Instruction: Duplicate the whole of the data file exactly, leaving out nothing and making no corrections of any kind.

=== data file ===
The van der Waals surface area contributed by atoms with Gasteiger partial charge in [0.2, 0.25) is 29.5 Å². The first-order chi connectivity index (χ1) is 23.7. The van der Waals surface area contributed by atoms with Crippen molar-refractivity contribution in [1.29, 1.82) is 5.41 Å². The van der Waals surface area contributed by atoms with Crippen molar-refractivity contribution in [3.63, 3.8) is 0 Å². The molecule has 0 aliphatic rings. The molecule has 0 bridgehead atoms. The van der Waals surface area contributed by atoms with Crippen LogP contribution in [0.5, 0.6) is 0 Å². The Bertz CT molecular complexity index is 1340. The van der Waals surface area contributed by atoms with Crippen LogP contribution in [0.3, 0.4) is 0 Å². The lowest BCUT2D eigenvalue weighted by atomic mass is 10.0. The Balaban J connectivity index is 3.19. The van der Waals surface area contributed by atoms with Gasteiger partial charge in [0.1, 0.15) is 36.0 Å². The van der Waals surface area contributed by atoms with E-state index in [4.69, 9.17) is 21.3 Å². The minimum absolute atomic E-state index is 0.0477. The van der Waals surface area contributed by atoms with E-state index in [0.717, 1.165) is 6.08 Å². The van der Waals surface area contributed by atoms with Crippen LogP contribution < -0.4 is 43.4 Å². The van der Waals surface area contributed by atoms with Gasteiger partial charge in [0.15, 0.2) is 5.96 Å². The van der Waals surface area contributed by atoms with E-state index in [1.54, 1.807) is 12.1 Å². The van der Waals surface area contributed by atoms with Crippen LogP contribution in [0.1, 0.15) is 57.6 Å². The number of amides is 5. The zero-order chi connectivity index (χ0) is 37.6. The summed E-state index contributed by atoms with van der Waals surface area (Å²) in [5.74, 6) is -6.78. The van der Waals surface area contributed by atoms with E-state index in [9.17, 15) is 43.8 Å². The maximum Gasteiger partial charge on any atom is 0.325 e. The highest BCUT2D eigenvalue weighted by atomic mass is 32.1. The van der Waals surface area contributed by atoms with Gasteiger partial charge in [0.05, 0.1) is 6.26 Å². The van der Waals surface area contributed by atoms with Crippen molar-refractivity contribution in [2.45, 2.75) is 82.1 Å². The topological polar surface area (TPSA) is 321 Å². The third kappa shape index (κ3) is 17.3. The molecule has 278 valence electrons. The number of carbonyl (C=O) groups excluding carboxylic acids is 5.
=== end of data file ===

The van der Waals surface area contributed by atoms with Gasteiger partial charge in [0.2, 0.25) is 29.5 Å². The first-order chi connectivity index (χ1) is 23.7. The van der Waals surface area contributed by atoms with Crippen molar-refractivity contribution in [1.29, 1.82) is 5.41 Å². The van der Waals surface area contributed by atoms with Crippen molar-refractivity contribution in [3.63, 3.8) is 0 Å². The molecule has 0 aliphatic rings. The molecule has 0 bridgehead atoms. The van der Waals surface area contributed by atoms with Crippen LogP contribution in [0.5, 0.6) is 0 Å². The Bertz CT molecular complexity index is 1340. The van der Waals surface area contributed by atoms with Crippen LogP contribution in [0.3, 0.4) is 0 Å². The lowest BCUT2D eigenvalue weighted by atomic mass is 10.0. The Balaban J connectivity index is 3.19. The van der Waals surface area contributed by atoms with Gasteiger partial charge in [0.1, 0.15) is 36.0 Å². The van der Waals surface area contributed by atoms with E-state index in [4.69, 9.17) is 21.3 Å². The minimum absolute atomic E-state index is 0.0477. The van der Waals surface area contributed by atoms with E-state index in [0.717, 1.165) is 6.08 Å². The van der Waals surface area contributed by atoms with Crippen LogP contribution < -0.4 is 43.4 Å². The van der Waals surface area contributed by atoms with Gasteiger partial charge in [0.15, 0.2) is 5.96 Å². The van der Waals surface area contributed by atoms with E-state index in [1.54, 1.807) is 12.1 Å². The van der Waals surface area contributed by atoms with Crippen LogP contribution in [0.1, 0.15) is 57.6 Å². The number of amides is 5. The zero-order chi connectivity index (χ0) is 37.6. The summed E-state index contributed by atoms with van der Waals surface area (Å²) in [5.74, 6) is -6.78. The van der Waals surface area contributed by atoms with E-state index in [9.17, 15) is 43.8 Å². The maximum Gasteiger partial charge on any atom is 0.325 e. The highest BCUT2D eigenvalue weighted by atomic mass is 32.1. The van der Waals surface area contributed by atoms with Gasteiger partial charge in [0.05, 0.1) is 6.26 Å². The van der Waals surface area contributed by atoms with Crippen molar-refractivity contribution in [2.45, 2.75) is 82.1 Å². The topological polar surface area (TPSA) is 321 Å². The third kappa shape index (κ3) is 17.3. The molecule has 278 valence electrons. The number of carbonyl (C=O) groups excluding carboxylic acids is 5.